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Post-Soviet Chechnya and the Caucasus

When the names and ethnic backgrounds of the two Boston Marathon bombing suspects were released on Friday, 19 April 2013, rumors immediately began flying over Chechnya, its people, and its role in the world. In order to provide some deeper perspective on the region after the fall of the Soviet Union, we present this brief extract from Thomas de Waal’s The Caucasus: An Introduction.

The Soviet legacy is stronger than it seems in the South Caucasus. Many things that people take for granted are a product of the Soviet Union. They include urban lifestyles, mass literacy, and strong secularism. All three countries still live with an authoritarian political culture in which most people expect that the boss or leader will take decisions on their behalf and that civic activism will have no effect. The media is stronger on polemic than fact-based argument. The economies are based on the patron-client networks that formed in Soviet times. Nostalgia for the more innocent times of the 1960s and 1970s still pervades films, books, and Internet debates. An engaging website of the former pupils who attended Class B in School No. 14 in Sukhumi in the early 1980s gathers the reminiscences of people now living in Abkhazia, Tbilisi, Moscow, Siberia, Israel, Ukraine, Israel, and Greece. The sepia photos of the children in red cravats suggest a multiethnic past in a closed world that has gone forever.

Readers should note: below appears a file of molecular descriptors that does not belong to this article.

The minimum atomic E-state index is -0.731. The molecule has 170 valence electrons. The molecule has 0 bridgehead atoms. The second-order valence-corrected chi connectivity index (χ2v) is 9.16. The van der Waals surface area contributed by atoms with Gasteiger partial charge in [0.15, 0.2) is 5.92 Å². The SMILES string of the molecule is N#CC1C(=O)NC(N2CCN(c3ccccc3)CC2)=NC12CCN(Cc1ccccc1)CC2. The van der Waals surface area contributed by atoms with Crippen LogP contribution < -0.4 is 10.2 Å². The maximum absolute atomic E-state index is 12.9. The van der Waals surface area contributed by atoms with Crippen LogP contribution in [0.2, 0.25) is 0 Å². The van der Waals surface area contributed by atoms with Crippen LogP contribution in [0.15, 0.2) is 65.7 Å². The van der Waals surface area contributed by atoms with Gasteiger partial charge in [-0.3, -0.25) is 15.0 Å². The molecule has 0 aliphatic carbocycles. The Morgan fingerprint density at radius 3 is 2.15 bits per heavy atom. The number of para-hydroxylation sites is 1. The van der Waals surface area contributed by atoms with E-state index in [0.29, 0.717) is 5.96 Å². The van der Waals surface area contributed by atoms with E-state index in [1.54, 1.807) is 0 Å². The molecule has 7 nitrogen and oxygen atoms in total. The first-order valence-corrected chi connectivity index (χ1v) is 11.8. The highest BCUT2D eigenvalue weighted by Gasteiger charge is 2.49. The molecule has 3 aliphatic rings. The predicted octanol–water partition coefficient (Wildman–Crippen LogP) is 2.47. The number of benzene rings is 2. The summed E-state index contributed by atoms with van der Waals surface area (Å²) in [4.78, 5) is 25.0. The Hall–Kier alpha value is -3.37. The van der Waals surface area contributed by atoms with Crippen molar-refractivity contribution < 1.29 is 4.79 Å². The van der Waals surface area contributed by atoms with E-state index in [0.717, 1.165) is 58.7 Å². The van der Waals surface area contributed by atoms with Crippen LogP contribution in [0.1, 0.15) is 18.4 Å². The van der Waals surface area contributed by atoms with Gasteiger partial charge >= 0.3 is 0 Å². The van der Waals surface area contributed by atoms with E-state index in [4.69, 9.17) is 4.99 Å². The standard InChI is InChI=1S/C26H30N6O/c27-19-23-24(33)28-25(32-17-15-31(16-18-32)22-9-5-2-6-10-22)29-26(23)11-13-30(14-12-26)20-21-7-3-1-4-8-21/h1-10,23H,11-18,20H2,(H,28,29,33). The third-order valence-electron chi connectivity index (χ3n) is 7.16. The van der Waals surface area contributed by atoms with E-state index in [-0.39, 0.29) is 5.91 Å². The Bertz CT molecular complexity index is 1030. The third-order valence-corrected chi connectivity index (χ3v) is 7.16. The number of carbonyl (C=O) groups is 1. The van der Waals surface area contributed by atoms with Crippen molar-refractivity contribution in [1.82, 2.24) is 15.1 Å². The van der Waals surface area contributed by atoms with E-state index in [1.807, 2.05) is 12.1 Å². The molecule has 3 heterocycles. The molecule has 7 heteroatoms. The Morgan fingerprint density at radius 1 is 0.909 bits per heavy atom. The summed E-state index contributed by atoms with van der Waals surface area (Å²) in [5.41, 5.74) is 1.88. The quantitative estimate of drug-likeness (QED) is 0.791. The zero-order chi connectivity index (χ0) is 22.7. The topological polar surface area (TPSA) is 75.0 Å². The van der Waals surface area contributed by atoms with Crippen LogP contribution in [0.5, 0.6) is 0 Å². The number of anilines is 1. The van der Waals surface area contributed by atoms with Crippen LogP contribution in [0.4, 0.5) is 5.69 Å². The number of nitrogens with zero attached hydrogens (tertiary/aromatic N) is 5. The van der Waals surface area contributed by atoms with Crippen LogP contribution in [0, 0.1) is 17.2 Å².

Different perceptions of the Soviet past also confuse the already complex relationship between the three newly independent countries and Russia. The end of the Soviet Union in 1991 meant the decoupling of Russia and the South Caucasus after an enforced union that had lasted two hundred years with one small interruption. The rupture was somewhat better managed than in 1918, but independence was again a traumatic experience. Two vital elements of statehood—economic planning and security—had been steered by Moscow, and it took the three republics at least a decade to reconstruct a functioning economy and law enforcement agencies.

In 1991, Armenia, Azerbaijan, and Georgia understandably based their legitimacy on the fact that they had been illegally annexed by the Bolsheviks and had the right to recover their independence. Georgia even readopted its 1921 Constitution. However, the Soviet Union had been not so much a Russian project as a multinational hybrid state with a strong Russian flavor. Besides, in 1991 Russia itself became a newly independent state, which raises the question what exactly the three new states in the South Caucasus were becoming independent from. On occasion, the new Russia would provide an answer, especially for Georgians, by behaving in a menacing, neoimperial fashion, but even Vladimir Putin’s Russia is a long way from being the heir to that of Stalin and Alexander I. The Russian Federation is still in the process of constructing a new post-Soviet identity for itself and deciding whether it is the direct heir of the Soviet Union, has been liberated from its captivity, or, in some undefined way, both.